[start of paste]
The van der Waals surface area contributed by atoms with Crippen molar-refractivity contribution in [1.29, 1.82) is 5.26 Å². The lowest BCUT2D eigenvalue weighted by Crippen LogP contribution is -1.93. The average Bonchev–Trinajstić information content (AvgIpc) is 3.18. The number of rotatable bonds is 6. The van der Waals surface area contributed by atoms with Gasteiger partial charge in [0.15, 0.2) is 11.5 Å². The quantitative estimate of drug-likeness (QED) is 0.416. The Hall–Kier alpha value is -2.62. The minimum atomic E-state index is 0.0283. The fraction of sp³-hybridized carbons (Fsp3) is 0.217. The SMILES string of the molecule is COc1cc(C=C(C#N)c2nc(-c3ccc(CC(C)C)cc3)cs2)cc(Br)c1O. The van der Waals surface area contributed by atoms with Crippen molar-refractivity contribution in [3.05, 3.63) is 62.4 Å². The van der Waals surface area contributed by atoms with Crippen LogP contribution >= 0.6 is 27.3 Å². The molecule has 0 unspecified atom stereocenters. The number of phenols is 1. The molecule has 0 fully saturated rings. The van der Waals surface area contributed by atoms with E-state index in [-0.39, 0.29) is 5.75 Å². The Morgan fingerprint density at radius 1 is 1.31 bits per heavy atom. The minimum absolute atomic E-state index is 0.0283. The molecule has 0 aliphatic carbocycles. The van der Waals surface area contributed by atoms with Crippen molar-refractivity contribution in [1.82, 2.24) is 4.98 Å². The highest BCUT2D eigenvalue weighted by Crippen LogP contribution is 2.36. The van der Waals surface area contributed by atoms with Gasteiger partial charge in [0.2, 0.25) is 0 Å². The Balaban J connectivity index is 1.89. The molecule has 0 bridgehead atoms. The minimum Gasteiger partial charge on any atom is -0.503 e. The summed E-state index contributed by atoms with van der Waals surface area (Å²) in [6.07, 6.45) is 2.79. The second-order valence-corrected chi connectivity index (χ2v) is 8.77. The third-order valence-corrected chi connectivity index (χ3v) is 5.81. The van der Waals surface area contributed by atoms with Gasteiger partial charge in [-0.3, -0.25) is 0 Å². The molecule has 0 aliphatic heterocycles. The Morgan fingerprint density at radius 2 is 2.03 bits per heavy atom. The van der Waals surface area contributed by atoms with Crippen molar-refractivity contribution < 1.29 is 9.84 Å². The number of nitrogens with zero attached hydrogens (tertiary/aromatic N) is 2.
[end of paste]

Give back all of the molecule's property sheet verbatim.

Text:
The van der Waals surface area contributed by atoms with Crippen molar-refractivity contribution in [1.29, 1.82) is 5.26 Å². The lowest BCUT2D eigenvalue weighted by Crippen LogP contribution is -1.93. The average Bonchev–Trinajstić information content (AvgIpc) is 3.18. The number of rotatable bonds is 6. The van der Waals surface area contributed by atoms with Gasteiger partial charge in [0.15, 0.2) is 11.5 Å². The quantitative estimate of drug-likeness (QED) is 0.416. The Hall–Kier alpha value is -2.62. The minimum atomic E-state index is 0.0283. The fraction of sp³-hybridized carbons (Fsp3) is 0.217. The SMILES string of the molecule is COc1cc(C=C(C#N)c2nc(-c3ccc(CC(C)C)cc3)cs2)cc(Br)c1O. The van der Waals surface area contributed by atoms with Crippen molar-refractivity contribution in [3.05, 3.63) is 62.4 Å². The van der Waals surface area contributed by atoms with Crippen LogP contribution >= 0.6 is 27.3 Å². The molecule has 0 unspecified atom stereocenters. The number of phenols is 1. The molecule has 0 fully saturated rings. The van der Waals surface area contributed by atoms with E-state index in [-0.39, 0.29) is 5.75 Å². The Morgan fingerprint density at radius 1 is 1.31 bits per heavy atom. The minimum absolute atomic E-state index is 0.0283. The molecule has 0 aliphatic carbocycles. The van der Waals surface area contributed by atoms with Crippen molar-refractivity contribution in [1.82, 2.24) is 4.98 Å². The highest BCUT2D eigenvalue weighted by Crippen LogP contribution is 2.36. The van der Waals surface area contributed by atoms with Gasteiger partial charge in [0.2, 0.25) is 0 Å². The Balaban J connectivity index is 1.89. The molecule has 0 bridgehead atoms. The minimum Gasteiger partial charge on any atom is -0.503 e. The summed E-state index contributed by atoms with van der Waals surface area (Å²) in [6.07, 6.45) is 2.79. The second-order valence-corrected chi connectivity index (χ2v) is 8.77. The third-order valence-corrected chi connectivity index (χ3v) is 5.81. The van der Waals surface area contributed by atoms with Gasteiger partial charge in [-0.3, -0.25) is 0 Å². The molecule has 0 aliphatic heterocycles. The Morgan fingerprint density at radius 2 is 2.03 bits per heavy atom. The van der Waals surface area contributed by atoms with Crippen molar-refractivity contribution < 1.29 is 9.84 Å². The number of nitrogens with zero attached hydrogens (tertiary/aromatic N) is 2.